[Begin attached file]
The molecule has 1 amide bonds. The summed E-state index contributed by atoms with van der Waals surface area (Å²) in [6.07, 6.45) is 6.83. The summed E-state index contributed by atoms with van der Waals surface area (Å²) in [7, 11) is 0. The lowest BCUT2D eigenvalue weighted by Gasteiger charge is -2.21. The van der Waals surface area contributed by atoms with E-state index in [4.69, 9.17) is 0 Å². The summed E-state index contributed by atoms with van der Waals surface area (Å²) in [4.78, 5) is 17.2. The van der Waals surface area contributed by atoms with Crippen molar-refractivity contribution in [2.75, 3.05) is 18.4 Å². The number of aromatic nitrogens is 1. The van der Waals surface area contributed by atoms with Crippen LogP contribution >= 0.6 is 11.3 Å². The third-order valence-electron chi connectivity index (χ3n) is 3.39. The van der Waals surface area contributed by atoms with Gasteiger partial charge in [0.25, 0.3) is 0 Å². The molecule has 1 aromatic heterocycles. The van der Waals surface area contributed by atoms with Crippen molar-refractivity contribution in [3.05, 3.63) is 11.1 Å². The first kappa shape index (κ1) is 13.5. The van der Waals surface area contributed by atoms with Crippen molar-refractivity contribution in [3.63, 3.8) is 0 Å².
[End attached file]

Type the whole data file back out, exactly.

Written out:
The molecule has 1 amide bonds. The summed E-state index contributed by atoms with van der Waals surface area (Å²) in [6.07, 6.45) is 6.83. The summed E-state index contributed by atoms with van der Waals surface area (Å²) in [7, 11) is 0. The lowest BCUT2D eigenvalue weighted by Gasteiger charge is -2.21. The van der Waals surface area contributed by atoms with E-state index in [4.69, 9.17) is 0 Å². The summed E-state index contributed by atoms with van der Waals surface area (Å²) in [4.78, 5) is 17.2. The van der Waals surface area contributed by atoms with Crippen molar-refractivity contribution in [2.75, 3.05) is 18.4 Å². The number of aromatic nitrogens is 1. The van der Waals surface area contributed by atoms with Crippen LogP contribution >= 0.6 is 11.3 Å². The third-order valence-electron chi connectivity index (χ3n) is 3.39. The van der Waals surface area contributed by atoms with Gasteiger partial charge in [0.25, 0.3) is 0 Å². The molecule has 1 aromatic heterocycles. The van der Waals surface area contributed by atoms with Crippen molar-refractivity contribution in [3.05, 3.63) is 11.1 Å². The first kappa shape index (κ1) is 13.5. The van der Waals surface area contributed by atoms with Crippen molar-refractivity contribution in [3.63, 3.8) is 0 Å².